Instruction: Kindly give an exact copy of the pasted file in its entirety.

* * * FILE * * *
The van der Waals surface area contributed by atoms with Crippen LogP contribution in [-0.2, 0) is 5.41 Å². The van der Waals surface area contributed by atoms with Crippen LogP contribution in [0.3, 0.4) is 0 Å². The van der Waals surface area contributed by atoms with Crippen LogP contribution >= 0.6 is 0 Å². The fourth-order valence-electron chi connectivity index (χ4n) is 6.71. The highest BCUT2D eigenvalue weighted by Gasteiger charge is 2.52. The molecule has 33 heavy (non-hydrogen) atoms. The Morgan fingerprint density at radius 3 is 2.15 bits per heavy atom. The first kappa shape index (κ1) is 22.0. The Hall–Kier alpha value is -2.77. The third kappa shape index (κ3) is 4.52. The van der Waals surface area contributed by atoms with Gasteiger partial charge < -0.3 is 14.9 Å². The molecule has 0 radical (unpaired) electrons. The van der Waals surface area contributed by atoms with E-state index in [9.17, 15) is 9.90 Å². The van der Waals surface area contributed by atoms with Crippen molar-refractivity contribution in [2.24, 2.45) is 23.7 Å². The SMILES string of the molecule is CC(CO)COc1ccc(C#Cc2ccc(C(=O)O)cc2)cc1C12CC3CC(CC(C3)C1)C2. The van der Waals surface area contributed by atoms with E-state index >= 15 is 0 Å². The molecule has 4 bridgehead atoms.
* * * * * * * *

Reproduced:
The van der Waals surface area contributed by atoms with Crippen LogP contribution in [-0.2, 0) is 5.41 Å². The van der Waals surface area contributed by atoms with Crippen LogP contribution in [0.3, 0.4) is 0 Å². The van der Waals surface area contributed by atoms with Crippen LogP contribution >= 0.6 is 0 Å². The fourth-order valence-electron chi connectivity index (χ4n) is 6.71. The highest BCUT2D eigenvalue weighted by Gasteiger charge is 2.52. The molecule has 33 heavy (non-hydrogen) atoms. The Morgan fingerprint density at radius 3 is 2.15 bits per heavy atom. The first kappa shape index (κ1) is 22.0. The Hall–Kier alpha value is -2.77. The third kappa shape index (κ3) is 4.52. The van der Waals surface area contributed by atoms with Gasteiger partial charge < -0.3 is 14.9 Å². The molecule has 0 radical (unpaired) electrons. The van der Waals surface area contributed by atoms with E-state index in [9.17, 15) is 9.90 Å². The van der Waals surface area contributed by atoms with Crippen molar-refractivity contribution in [2.24, 2.45) is 23.7 Å². The SMILES string of the molecule is CC(CO)COc1ccc(C#Cc2ccc(C(=O)O)cc2)cc1C12CC3CC(CC(C3)C1)C2. The van der Waals surface area contributed by atoms with E-state index >= 15 is 0 Å². The molecule has 4 bridgehead atoms.